European diplomats believe Joe Biden will repair the damage done by Trump to America's broken alliance with Europe
European diplomats and foreign policy experts say that a Joe Biden presidency would restore the United States' strained alliances with Europe. Donald Trump's presidency has put relations between the US and its closest allies under severe stress. The president's attacks on international institutions and his dislike for multilateral action have tested longstanding alliances. One senior UK diplomat told Business Insider that they believed a Biden presidency would bring an end to "the venal corruption" of the Trump era. Visit Business Insider's homepage for more stories.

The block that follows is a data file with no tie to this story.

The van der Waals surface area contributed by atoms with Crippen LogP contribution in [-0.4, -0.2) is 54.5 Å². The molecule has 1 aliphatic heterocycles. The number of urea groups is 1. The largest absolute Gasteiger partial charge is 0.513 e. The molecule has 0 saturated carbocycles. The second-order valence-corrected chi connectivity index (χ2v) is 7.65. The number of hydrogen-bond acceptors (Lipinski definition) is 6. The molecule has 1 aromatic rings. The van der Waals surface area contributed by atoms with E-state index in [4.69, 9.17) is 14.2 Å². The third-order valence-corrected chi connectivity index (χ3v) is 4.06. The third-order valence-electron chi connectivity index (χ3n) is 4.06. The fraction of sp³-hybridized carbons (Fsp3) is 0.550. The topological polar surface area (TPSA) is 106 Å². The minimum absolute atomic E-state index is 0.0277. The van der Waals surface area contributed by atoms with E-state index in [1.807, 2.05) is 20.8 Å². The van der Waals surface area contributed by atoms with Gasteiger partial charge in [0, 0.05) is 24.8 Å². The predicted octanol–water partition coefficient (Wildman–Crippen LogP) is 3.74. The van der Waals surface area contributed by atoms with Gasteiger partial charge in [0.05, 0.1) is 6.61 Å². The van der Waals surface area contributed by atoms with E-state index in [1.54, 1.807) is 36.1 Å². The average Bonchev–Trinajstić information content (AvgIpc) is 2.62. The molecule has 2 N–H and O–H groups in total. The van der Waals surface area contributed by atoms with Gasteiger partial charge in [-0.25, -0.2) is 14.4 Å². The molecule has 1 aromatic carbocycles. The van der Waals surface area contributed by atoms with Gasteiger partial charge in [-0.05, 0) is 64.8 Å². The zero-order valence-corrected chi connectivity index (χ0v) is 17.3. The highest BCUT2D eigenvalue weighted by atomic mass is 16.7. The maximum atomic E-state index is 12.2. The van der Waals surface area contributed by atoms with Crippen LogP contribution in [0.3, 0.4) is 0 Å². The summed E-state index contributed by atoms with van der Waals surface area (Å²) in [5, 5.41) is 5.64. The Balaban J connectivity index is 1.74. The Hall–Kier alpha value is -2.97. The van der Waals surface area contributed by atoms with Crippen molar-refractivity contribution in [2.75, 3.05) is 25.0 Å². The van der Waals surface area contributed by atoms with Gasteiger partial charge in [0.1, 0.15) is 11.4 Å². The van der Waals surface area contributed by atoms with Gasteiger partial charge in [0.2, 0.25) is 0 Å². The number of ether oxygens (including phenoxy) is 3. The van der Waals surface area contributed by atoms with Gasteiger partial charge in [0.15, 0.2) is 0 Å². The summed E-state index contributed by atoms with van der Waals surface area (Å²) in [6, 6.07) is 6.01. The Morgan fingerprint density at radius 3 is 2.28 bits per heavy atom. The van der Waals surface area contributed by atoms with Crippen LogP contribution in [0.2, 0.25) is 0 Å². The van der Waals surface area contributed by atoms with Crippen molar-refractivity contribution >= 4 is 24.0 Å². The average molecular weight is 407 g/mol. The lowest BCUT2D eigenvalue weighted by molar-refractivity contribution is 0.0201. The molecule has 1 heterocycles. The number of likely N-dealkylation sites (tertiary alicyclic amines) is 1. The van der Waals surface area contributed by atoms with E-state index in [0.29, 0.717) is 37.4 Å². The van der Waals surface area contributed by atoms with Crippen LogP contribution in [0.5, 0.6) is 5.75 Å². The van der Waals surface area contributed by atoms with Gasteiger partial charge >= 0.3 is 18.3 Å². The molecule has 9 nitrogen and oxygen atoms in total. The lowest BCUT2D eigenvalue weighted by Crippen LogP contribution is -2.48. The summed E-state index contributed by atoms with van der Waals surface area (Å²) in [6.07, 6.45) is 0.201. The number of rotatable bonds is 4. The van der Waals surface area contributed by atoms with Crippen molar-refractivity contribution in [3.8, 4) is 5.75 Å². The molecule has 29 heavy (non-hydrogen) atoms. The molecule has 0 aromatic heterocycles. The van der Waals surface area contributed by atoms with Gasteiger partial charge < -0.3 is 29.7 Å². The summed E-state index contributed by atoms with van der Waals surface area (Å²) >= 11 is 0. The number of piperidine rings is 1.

Joe Biden's election as US president in November would restore UK-US relations, repair the diplomatic damage caused by the Trump administration, and boost the prospects of a transatlantic trade deal, according to European diplomats and trade experts. The transatlantic alliance between the US and its European allies has been under growing strain since Trump's election in 2016. The president's attacks on multilateral institutions such NATO, his attacks on Europe's rapprochement with Iran, and his decision to pull out of the Paris climate accord have all tested the long-standing "special relationship" with the UK and other European allies. The damage has been reflected among the European public, with recent polling showing a collapse in perceptions of America on the other side of the Atlantic. However, there is growing optimism in European diplomatic circles that much of the damage could be undone were the president to lose in this year's election. One senior UK diplomat, who asked not to be named, told Business Insider that a Biden presidency would bring a welcome end to the "venal corruption" of the Trump era. "A lot of stuff will change if Biden wins," the diplomat said. "The venal corruption of the Trump family and the nasty narcissistic aspects of his behaviour — all that will go with a different sort of president," they said. "Rather than having a unilateralist America alone policy with a Biden, you would have a 'let's work with our allies to find solutions' approach." The diplomat's comments echo those made by Biden's foreign policy adviser Antony Blinken, who signaled earlier this year that the US under Biden would rebuild the US's links with multilateral institutions. "When Joe Biden looks at the world, one thing stands out," he told the London think-tank Chatham House, in comments reported by the Guardian. "Whether we like it not, the world tends not to organise itself and, for 75 plus years, the US played the leading role in working to organise the world, establishing the institutions, writing the rules and setting the norms." "If we are not doing that, then one of two things happen. Either someone else is, and probably not in a way that advances our interest and values, or no one is, and that can be even worse. Then you have a vacuum which tends to be filled by malevolent things before good things. So the US has a responsibility and self-interest in leading with humility." The distancing between Washington and its allies has been particularly keenly felt in the UK where relations with Washington have been severely tested by Britain's decision to sign off a deal with Chinese telecoms company Huawei to develop its 5G network, despite repeated opposition and threats from the Trumps administration. Officials in the US were also angered in June by plans for Huawei to build a £400 million research & development centre in Cambridge, England. That is not to say Biden would adopt a conciliatory approach towards China. In fact, he has signalled that he will take a similarly tough line on China to Trump, and has even criticised Donald Trump for being too soft towards Beijing. "Democrats are as stern on this issue as Republicans," said Heather Conley, senior vice president for Europe, Eurasia and the Arctic at the Center for Strategic and International Studies. "The tactics will be very different. I would assume a Biden administration will not instigate tariffs and a trade war against their allies. "They will try to convince them [instead] to reduce dependence on Chinese investment, particularly in telecommunications. But the message will still be the same." "That's where I think the R&D centre is going to be a significant concern to a Biden administration as much as it would be to a Trump administration," Conley said. One UK diplomat told Business Insider: "[Issues] like taking a firm line with China, like Iran — those things will remain bones of contention. These [Biden and his allies] are people who believe in alliances, in the difference between right and wrong, and in the moral standing of the United States as the leader of the free world. But they accept it has to be earned." Biden's hostile rhetoric towards China indicates the state of UK-US relations could well end up being governed by how Boris Johnson chooses to manage the UK's relationship with Beijing. The prime minister has not formally signalled that he will pull the UK out of the deal to let Huawei build part of the UK's 5G network but he indicated this week that he was going to think "very carefully" about whether to proceed with the deal because he "didn't want to see our critical national infrastructure at risk of being in any way controlled by potentially hostile state vendors." Conservative MPs and Downing Street are increasingly worried about the UK's dependence on China for investment and imports. Those concerns have only grown due to the coronavirus pandemic, which highlighted the UK's dependence on China. A UK-US trade deal will remain challenging Conley also suggested the UK's decision may have been driven in part by an assessment on the UK's part that the US Congress would not approve a free-trade agreement if the Huawei decision did go ahead. "What I've seen over the last several weeks is a significant shift in the UK's position — whether that's in part because of the realities of a UK-US free trade agreement, and knowing that Congress would not approve an FTA unless the Huawei issue was addressed, or whether there was now so much pressure coming from intelligence channels and others that the government made a decision that it had to move off its position," she said. There is also muted optimism among some trade experts that a Biden administration could bolster the prospects of a UK-US free trade deal, on which progress has stalled in recent months. While the impact of such a trade deal would be economically negligible — boosting the economy by only 0.16% over 15 years — Downing Street believes it would represent a significant political win and mark a new era of post-Brexit global trade. Currently, obstacles to a deal include US demands that the UK drop its opposition to importing US agricultural products, as well as the UK's plans to introduce a digital services tax, which could mean big US tech companies face much higher taxes. But Gary Hufbauer, a senior fellow at the Washington-based Peterson Institute for International Economics, told Business Insider that a Biden administration would be more likely to be willing to compromise on several sticking points in negotiations. "I think a Biden administration would be more willing to live and let live," Hufbauer told Business Insider. "The Biden insistence on [food safety standards] would be not nearly so insistent as with the Trump administration. So that would make things easier in a deal with the UK," he said. Additionally, he said, a Biden administration would also appear more inclined to seek a compromise on the digital services tax, possibly in the form of agreed international cap on the amount of revenue it could raise. However, James Kane, a trade associate at the UK's Institute for Government think tank, said that a Biden administration would be unlikely to drop its current demands on agriculture. "On trade policy, the US is heavily driven by domestic business interests — and this is particularly true of agriculture," he told Business Insider. "The US objective will remain to get US agricultural products into the UK. That will still mean removing tariffs and non-tariff barriers like the ban on hormone-treated beef and chlorinated chicken."The US tried to do that with the European Union under Obama, and I don't see why they'd do it any differently under President Biden." "An awful lot of US trade policy is bi-partisan. It has always been America First. Trump has just been the first to put it in such crude terms."Join the conversation about this story » NOW WATCH: How waste is dealt with on the world's largest cruise ship